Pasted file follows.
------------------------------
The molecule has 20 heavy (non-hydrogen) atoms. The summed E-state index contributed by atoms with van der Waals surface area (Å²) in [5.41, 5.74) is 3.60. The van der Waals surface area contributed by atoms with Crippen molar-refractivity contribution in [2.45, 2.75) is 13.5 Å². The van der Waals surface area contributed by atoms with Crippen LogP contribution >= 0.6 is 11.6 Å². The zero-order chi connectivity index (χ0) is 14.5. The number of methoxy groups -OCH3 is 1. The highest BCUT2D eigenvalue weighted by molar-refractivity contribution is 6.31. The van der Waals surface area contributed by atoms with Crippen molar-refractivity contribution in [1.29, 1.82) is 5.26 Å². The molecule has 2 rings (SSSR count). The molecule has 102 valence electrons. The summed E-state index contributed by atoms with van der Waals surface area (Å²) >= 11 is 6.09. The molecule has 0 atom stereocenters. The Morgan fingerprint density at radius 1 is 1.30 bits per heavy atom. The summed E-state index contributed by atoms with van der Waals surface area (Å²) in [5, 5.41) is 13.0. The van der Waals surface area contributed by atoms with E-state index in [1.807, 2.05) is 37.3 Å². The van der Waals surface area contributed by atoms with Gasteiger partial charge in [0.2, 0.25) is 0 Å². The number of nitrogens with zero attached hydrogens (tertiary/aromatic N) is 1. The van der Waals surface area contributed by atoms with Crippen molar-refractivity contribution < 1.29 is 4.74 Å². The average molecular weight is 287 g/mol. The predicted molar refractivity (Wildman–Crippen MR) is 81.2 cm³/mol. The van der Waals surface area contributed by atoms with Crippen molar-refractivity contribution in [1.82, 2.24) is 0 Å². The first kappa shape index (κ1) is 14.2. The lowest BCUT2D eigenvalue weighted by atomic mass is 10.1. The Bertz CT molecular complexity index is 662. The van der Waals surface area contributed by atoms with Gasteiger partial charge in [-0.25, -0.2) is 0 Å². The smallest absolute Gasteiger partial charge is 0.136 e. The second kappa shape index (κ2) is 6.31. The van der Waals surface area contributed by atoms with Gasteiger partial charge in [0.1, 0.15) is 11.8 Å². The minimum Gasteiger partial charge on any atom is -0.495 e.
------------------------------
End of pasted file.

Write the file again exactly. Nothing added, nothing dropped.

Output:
The molecule has 20 heavy (non-hydrogen) atoms. The summed E-state index contributed by atoms with van der Waals surface area (Å²) in [5.41, 5.74) is 3.60. The van der Waals surface area contributed by atoms with Crippen molar-refractivity contribution in [2.45, 2.75) is 13.5 Å². The van der Waals surface area contributed by atoms with Crippen LogP contribution >= 0.6 is 11.6 Å². The zero-order chi connectivity index (χ0) is 14.5. The number of methoxy groups -OCH3 is 1. The highest BCUT2D eigenvalue weighted by molar-refractivity contribution is 6.31. The van der Waals surface area contributed by atoms with Crippen molar-refractivity contribution in [1.29, 1.82) is 5.26 Å². The molecule has 2 rings (SSSR count). The molecule has 102 valence electrons. The summed E-state index contributed by atoms with van der Waals surface area (Å²) >= 11 is 6.09. The molecule has 0 atom stereocenters. The Morgan fingerprint density at radius 1 is 1.30 bits per heavy atom. The summed E-state index contributed by atoms with van der Waals surface area (Å²) in [5, 5.41) is 13.0. The van der Waals surface area contributed by atoms with E-state index in [1.807, 2.05) is 37.3 Å². The van der Waals surface area contributed by atoms with Gasteiger partial charge in [0.2, 0.25) is 0 Å². The number of nitrogens with zero attached hydrogens (tertiary/aromatic N) is 1. The van der Waals surface area contributed by atoms with Crippen molar-refractivity contribution < 1.29 is 4.74 Å². The average molecular weight is 287 g/mol. The predicted molar refractivity (Wildman–Crippen MR) is 81.2 cm³/mol. The van der Waals surface area contributed by atoms with Crippen molar-refractivity contribution in [1.82, 2.24) is 0 Å². The first kappa shape index (κ1) is 14.2. The lowest BCUT2D eigenvalue weighted by atomic mass is 10.1. The Bertz CT molecular complexity index is 662. The van der Waals surface area contributed by atoms with Gasteiger partial charge in [-0.25, -0.2) is 0 Å². The smallest absolute Gasteiger partial charge is 0.136 e. The second kappa shape index (κ2) is 6.31. The van der Waals surface area contributed by atoms with Gasteiger partial charge in [0.1, 0.15) is 11.8 Å². The minimum Gasteiger partial charge on any atom is -0.495 e.